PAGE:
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The case for civility

By Brian Lewis
July 1, 2016
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The case for civility

“What’s happening to political discourse in the U.S., and what does it mean for global citizens?”

That is, in essence, the question I am repeatedly asked as my work on behalf of ISTE takes me to many places around the globe during this extended election season.

It seems the lack of civility we’re experiencing has educators – and others – wondering how it’s impacting the bigger picture. After all, the vitriol can be easily connected to an issue educators worldwide deal with on a daily basis – digital citizenship.

A recent column in the New York Times by Arthur C. Brooks titled “Bipartisanship isn’t for wimps, after all” sums it up well.

“Watch and listen to politically polarized commentary today, and you will see that it is more contemptuous than angry, overflowing with sneering, mockery and disgust. Studies on the subject have shown that whereas simple anger is characterized by short-term attack responses but long-term reconciliation, contempt is characterized by rejection and social exclusion in both the short term and the long term. Polarization – and thus contempt – leads to permanent enmity.”

Brooks also points out that polarization obstructs collaboration. He notes the Dali Lama’s antidote to permanent enmity is convincing individuals to change their own behavior. Step two is for each of us to aspire to “warmheartedness” toward those with whom we disagree. 

Easier said than done, especially for the adults involved, not to mention the world’s students.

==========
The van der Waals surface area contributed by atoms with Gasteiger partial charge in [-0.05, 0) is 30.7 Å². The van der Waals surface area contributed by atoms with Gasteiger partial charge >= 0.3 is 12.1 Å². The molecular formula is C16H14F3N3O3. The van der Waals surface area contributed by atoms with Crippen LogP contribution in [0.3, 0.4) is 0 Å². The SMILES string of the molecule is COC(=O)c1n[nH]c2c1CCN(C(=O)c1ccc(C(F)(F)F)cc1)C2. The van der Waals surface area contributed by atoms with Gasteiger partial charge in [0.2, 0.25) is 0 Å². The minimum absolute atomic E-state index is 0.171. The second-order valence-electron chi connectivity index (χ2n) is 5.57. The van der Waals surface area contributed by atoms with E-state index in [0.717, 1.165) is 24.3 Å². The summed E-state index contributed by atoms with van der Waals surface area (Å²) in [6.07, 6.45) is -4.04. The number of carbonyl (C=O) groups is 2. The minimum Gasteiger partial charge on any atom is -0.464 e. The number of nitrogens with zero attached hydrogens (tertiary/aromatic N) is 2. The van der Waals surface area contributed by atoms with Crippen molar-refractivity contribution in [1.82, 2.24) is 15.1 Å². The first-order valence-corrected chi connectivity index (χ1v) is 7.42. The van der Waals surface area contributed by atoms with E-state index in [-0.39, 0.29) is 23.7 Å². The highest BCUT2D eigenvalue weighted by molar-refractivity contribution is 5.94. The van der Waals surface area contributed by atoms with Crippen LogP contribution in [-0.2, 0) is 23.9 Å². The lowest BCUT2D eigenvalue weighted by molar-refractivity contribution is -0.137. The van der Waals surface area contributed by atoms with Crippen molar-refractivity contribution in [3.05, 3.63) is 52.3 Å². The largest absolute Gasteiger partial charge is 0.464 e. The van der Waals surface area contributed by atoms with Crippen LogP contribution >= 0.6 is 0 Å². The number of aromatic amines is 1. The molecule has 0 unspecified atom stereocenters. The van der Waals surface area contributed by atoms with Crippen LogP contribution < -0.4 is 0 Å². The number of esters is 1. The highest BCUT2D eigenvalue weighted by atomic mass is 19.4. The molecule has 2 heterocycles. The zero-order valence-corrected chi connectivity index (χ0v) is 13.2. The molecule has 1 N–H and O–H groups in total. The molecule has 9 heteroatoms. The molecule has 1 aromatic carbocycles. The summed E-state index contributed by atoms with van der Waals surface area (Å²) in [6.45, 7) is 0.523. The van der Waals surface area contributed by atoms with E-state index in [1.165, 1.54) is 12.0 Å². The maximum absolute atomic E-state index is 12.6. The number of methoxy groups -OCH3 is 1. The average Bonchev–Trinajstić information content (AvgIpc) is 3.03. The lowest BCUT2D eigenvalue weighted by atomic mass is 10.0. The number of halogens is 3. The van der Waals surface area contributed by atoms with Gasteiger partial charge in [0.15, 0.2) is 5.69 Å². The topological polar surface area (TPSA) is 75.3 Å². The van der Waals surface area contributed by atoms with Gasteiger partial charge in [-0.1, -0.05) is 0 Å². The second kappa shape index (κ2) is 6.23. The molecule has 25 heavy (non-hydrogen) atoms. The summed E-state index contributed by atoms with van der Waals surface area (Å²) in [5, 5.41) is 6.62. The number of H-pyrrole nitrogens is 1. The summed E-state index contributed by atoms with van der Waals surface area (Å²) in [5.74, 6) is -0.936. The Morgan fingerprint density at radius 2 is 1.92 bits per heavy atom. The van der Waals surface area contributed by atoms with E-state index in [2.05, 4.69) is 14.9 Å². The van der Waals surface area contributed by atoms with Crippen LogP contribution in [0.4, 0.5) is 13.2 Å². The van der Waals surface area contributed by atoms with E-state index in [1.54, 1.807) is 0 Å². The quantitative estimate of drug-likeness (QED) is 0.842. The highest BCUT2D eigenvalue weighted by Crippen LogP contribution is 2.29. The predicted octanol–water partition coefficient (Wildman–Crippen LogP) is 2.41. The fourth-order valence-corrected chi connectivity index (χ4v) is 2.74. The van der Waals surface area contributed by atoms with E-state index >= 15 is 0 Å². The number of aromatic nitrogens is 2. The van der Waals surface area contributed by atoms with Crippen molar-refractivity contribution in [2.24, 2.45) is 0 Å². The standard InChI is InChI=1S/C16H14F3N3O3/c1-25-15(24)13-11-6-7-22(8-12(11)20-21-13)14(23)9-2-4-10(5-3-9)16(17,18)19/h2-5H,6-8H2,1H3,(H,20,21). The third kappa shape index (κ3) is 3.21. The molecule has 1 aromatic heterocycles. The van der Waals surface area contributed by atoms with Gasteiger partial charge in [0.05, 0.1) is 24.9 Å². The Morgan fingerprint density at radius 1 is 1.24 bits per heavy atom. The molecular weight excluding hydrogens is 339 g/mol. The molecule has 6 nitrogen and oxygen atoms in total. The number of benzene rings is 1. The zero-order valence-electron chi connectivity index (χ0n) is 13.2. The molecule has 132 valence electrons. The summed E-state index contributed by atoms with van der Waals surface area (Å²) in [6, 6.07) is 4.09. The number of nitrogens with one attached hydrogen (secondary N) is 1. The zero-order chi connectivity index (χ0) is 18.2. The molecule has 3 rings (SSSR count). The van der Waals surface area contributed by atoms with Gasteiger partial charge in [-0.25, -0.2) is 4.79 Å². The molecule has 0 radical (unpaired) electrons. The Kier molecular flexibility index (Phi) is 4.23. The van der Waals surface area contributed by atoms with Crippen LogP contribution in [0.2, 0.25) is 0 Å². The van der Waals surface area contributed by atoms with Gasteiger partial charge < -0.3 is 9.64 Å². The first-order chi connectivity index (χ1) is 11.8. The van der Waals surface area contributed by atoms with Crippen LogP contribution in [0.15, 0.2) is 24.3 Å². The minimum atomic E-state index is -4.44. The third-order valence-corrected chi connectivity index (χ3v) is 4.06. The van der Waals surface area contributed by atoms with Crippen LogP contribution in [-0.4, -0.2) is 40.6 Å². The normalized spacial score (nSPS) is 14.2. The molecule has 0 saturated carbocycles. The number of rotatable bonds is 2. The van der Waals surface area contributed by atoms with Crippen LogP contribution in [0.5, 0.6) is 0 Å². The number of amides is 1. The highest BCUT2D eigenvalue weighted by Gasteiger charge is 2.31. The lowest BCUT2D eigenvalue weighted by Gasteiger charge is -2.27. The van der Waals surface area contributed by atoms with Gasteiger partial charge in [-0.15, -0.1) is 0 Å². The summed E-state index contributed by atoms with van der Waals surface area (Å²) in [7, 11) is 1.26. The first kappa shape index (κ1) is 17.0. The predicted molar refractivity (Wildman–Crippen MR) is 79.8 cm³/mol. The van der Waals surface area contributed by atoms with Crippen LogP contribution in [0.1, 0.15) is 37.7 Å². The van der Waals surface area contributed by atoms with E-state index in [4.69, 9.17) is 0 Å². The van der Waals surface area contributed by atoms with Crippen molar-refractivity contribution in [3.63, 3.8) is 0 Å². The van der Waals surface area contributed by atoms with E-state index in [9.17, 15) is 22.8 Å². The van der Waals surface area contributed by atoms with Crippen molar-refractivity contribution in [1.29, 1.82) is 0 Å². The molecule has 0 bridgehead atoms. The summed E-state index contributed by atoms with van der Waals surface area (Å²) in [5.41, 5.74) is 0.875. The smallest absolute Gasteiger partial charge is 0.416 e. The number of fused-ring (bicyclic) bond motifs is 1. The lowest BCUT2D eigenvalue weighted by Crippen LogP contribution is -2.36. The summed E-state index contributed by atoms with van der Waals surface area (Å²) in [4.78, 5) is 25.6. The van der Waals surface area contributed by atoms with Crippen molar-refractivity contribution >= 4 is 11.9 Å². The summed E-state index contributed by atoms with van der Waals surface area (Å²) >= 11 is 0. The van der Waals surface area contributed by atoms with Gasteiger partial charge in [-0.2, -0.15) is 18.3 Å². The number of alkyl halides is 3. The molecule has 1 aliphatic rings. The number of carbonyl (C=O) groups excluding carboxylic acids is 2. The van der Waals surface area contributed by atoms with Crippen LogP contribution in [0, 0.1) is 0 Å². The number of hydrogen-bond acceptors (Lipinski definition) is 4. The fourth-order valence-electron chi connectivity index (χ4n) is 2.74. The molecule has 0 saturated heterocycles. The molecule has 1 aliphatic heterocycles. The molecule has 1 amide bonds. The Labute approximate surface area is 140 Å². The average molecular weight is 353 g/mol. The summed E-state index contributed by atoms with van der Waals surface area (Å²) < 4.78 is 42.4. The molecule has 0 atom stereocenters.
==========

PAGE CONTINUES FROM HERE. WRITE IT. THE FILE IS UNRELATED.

Today’s classrooms are not, and should not, be the same as they were when I was an elementary school student in the 1960s. I had a different school experience that impacts my perception of how we “do” school. But that anchored perception of what school was like for my generation can’t inform modern education.

Which got me thinking.

How do I free myself to understand, support and contribute to a rapidly evolving reality regarding how we communicate, share, agree and disagree with mutual respect in a world that is so different than when I was in school? How do I change my frame of reference, and how do educators help change that frame of reference, to benefit today’s learners? How do I ensure that I’m working toward warmheartedness, as opposed to enmity?

In the digital age, we all have a voice and access to dozens of channels where that voice can be heard. And we can make our voices as loud as we want. But how do we do that while simultaneously creating new places of understanding without divisive personal attacks over a string of messages in a social media conversation?

It’s great that we’ve been empowered to share our ideas, but that sharing has become so amplified that many I know are opting out of social media altogether so as not to be pulled into the raucous personal attacks that differences of opinion can turn into today. And who can blame them?

Where will we be in a dozen years if we continue to create a cesspool of disrespect and indignities through our online comments? Do we stay this course, or instead find a place where we set expectations about how we will communicate with each other? Will we continue to support incivility or will we adjust societal expectations and create a standard to hold ourselves to? Who will say it’s enough? Who will set the standard?

We will. Educators will. The ISTE community will.

We must be the ones to find a joint path forward that looks nothing like today’s contemptuous election cycle. We must reject polarization and embrace warmheartedness. We must be part of the solution as respectful, tolerant, informed digital citizens.

Let’s do this.

Brian Lewis is CEO of ISTE. Follow him on Twitter @BLewisISTE.